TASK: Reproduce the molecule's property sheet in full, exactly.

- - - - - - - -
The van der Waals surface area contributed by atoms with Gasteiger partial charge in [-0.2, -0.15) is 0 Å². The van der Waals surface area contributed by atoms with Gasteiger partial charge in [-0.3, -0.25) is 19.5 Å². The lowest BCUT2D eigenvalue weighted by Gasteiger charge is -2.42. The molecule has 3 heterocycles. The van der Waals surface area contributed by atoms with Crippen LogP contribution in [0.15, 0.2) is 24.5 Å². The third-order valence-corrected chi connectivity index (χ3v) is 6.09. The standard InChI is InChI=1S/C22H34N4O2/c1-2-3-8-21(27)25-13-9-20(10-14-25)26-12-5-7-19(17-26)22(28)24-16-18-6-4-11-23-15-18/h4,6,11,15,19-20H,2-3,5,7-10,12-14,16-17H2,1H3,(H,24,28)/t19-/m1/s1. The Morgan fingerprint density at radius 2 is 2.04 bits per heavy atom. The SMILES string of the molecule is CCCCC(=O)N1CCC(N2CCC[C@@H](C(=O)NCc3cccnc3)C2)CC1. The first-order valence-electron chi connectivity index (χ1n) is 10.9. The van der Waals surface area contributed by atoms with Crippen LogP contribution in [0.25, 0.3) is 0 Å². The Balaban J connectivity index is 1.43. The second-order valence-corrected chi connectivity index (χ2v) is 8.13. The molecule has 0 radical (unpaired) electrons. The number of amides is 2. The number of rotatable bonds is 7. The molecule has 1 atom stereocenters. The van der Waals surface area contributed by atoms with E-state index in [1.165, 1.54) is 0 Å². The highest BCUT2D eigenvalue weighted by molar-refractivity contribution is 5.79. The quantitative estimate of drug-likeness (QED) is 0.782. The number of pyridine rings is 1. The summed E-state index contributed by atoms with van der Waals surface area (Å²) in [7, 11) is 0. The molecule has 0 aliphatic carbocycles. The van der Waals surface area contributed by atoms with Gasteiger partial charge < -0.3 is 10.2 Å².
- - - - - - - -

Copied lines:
The van der Waals surface area contributed by atoms with Gasteiger partial charge in [-0.2, -0.15) is 0 Å². The van der Waals surface area contributed by atoms with Gasteiger partial charge in [-0.3, -0.25) is 19.5 Å². The lowest BCUT2D eigenvalue weighted by Gasteiger charge is -2.42. The molecule has 3 heterocycles. The van der Waals surface area contributed by atoms with Crippen LogP contribution in [0.15, 0.2) is 24.5 Å². The third-order valence-corrected chi connectivity index (χ3v) is 6.09. The standard InChI is InChI=1S/C22H34N4O2/c1-2-3-8-21(27)25-13-9-20(10-14-25)26-12-5-7-19(17-26)22(28)24-16-18-6-4-11-23-15-18/h4,6,11,15,19-20H,2-3,5,7-10,12-14,16-17H2,1H3,(H,24,28)/t19-/m1/s1. The Morgan fingerprint density at radius 2 is 2.04 bits per heavy atom. The SMILES string of the molecule is CCCCC(=O)N1CCC(N2CCC[C@@H](C(=O)NCc3cccnc3)C2)CC1. The first-order valence-electron chi connectivity index (χ1n) is 10.9. The van der Waals surface area contributed by atoms with Crippen LogP contribution in [0.25, 0.3) is 0 Å². The Balaban J connectivity index is 1.43. The second-order valence-corrected chi connectivity index (χ2v) is 8.13. The molecule has 0 radical (unpaired) electrons. The number of amides is 2. The number of rotatable bonds is 7. The molecule has 1 atom stereocenters. The van der Waals surface area contributed by atoms with E-state index in [1.165, 1.54) is 0 Å². The highest BCUT2D eigenvalue weighted by molar-refractivity contribution is 5.79. The quantitative estimate of drug-likeness (QED) is 0.782. The number of pyridine rings is 1. The summed E-state index contributed by atoms with van der Waals surface area (Å²) in [7, 11) is 0. The molecule has 0 aliphatic carbocycles. The van der Waals surface area contributed by atoms with Gasteiger partial charge < -0.3 is 10.2 Å².